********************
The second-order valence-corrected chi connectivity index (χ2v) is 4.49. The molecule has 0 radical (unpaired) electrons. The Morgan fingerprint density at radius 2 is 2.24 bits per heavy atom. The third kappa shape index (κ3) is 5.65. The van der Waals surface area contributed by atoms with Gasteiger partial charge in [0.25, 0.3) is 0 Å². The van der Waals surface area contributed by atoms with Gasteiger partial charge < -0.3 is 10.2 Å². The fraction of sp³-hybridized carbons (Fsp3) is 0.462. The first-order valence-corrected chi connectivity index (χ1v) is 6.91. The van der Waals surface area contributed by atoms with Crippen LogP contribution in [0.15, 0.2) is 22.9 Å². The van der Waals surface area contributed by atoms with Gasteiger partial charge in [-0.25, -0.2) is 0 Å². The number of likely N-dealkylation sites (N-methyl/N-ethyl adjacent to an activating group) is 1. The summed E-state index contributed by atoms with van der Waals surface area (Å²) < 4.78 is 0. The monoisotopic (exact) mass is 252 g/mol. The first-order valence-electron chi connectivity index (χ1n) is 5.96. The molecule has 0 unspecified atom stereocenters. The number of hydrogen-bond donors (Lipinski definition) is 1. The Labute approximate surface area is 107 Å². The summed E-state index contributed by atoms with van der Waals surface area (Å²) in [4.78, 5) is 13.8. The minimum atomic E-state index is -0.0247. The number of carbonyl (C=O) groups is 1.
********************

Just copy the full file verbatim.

The second-order valence-corrected chi connectivity index (χ2v) is 4.49. The molecule has 0 radical (unpaired) electrons. The Morgan fingerprint density at radius 2 is 2.24 bits per heavy atom. The third kappa shape index (κ3) is 5.65. The van der Waals surface area contributed by atoms with Gasteiger partial charge in [0.25, 0.3) is 0 Å². The van der Waals surface area contributed by atoms with Gasteiger partial charge < -0.3 is 10.2 Å². The fraction of sp³-hybridized carbons (Fsp3) is 0.462. The first-order valence-corrected chi connectivity index (χ1v) is 6.91. The van der Waals surface area contributed by atoms with Crippen LogP contribution in [0.15, 0.2) is 22.9 Å². The van der Waals surface area contributed by atoms with Gasteiger partial charge in [-0.25, -0.2) is 0 Å². The number of likely N-dealkylation sites (N-methyl/N-ethyl adjacent to an activating group) is 1. The summed E-state index contributed by atoms with van der Waals surface area (Å²) < 4.78 is 0. The monoisotopic (exact) mass is 252 g/mol. The first-order valence-electron chi connectivity index (χ1n) is 5.96. The molecule has 0 unspecified atom stereocenters. The number of hydrogen-bond donors (Lipinski definition) is 1. The Labute approximate surface area is 107 Å². The summed E-state index contributed by atoms with van der Waals surface area (Å²) in [4.78, 5) is 13.8. The minimum atomic E-state index is -0.0247. The number of carbonyl (C=O) groups is 1.